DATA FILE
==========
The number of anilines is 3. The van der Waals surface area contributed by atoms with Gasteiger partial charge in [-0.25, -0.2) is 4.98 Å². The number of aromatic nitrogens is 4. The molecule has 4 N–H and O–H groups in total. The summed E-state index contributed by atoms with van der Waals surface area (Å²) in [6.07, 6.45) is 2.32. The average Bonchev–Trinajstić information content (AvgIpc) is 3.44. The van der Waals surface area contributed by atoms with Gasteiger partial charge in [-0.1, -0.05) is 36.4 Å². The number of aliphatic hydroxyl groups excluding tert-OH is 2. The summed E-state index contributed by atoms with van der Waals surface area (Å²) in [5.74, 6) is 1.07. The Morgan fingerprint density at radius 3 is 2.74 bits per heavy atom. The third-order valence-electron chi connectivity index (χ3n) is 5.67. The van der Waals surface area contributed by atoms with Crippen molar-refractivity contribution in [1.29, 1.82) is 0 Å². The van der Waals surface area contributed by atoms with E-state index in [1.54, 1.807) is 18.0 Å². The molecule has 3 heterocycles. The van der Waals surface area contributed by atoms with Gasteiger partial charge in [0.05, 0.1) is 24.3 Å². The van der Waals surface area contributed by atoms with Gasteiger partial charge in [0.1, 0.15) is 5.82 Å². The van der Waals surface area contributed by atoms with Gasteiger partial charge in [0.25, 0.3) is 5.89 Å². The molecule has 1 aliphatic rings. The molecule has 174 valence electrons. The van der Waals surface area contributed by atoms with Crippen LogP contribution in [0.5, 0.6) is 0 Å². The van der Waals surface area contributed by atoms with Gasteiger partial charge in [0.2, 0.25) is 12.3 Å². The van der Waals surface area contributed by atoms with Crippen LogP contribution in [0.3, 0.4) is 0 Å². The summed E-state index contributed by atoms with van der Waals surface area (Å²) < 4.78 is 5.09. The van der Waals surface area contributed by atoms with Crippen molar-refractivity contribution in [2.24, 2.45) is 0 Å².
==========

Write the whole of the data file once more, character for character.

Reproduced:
The number of anilines is 3. The van der Waals surface area contributed by atoms with Gasteiger partial charge in [-0.25, -0.2) is 4.98 Å². The number of aromatic nitrogens is 4. The molecule has 4 N–H and O–H groups in total. The summed E-state index contributed by atoms with van der Waals surface area (Å²) in [6.07, 6.45) is 2.32. The average Bonchev–Trinajstić information content (AvgIpc) is 3.44. The van der Waals surface area contributed by atoms with Gasteiger partial charge in [-0.1, -0.05) is 36.4 Å². The number of aliphatic hydroxyl groups excluding tert-OH is 2. The summed E-state index contributed by atoms with van der Waals surface area (Å²) in [5.74, 6) is 1.07. The Morgan fingerprint density at radius 3 is 2.74 bits per heavy atom. The third-order valence-electron chi connectivity index (χ3n) is 5.67. The van der Waals surface area contributed by atoms with Crippen molar-refractivity contribution in [1.29, 1.82) is 0 Å². The van der Waals surface area contributed by atoms with E-state index in [1.54, 1.807) is 18.0 Å². The molecule has 3 heterocycles. The van der Waals surface area contributed by atoms with Gasteiger partial charge in [0.05, 0.1) is 24.3 Å². The van der Waals surface area contributed by atoms with Gasteiger partial charge in [0.1, 0.15) is 5.82 Å². The van der Waals surface area contributed by atoms with Gasteiger partial charge in [0.25, 0.3) is 5.89 Å². The molecule has 1 aliphatic rings. The molecule has 174 valence electrons. The van der Waals surface area contributed by atoms with Crippen LogP contribution in [0.5, 0.6) is 0 Å². The van der Waals surface area contributed by atoms with Gasteiger partial charge in [0.2, 0.25) is 12.3 Å². The van der Waals surface area contributed by atoms with Crippen LogP contribution in [0.3, 0.4) is 0 Å². The summed E-state index contributed by atoms with van der Waals surface area (Å²) < 4.78 is 5.09. The van der Waals surface area contributed by atoms with Crippen molar-refractivity contribution in [2.24, 2.45) is 0 Å².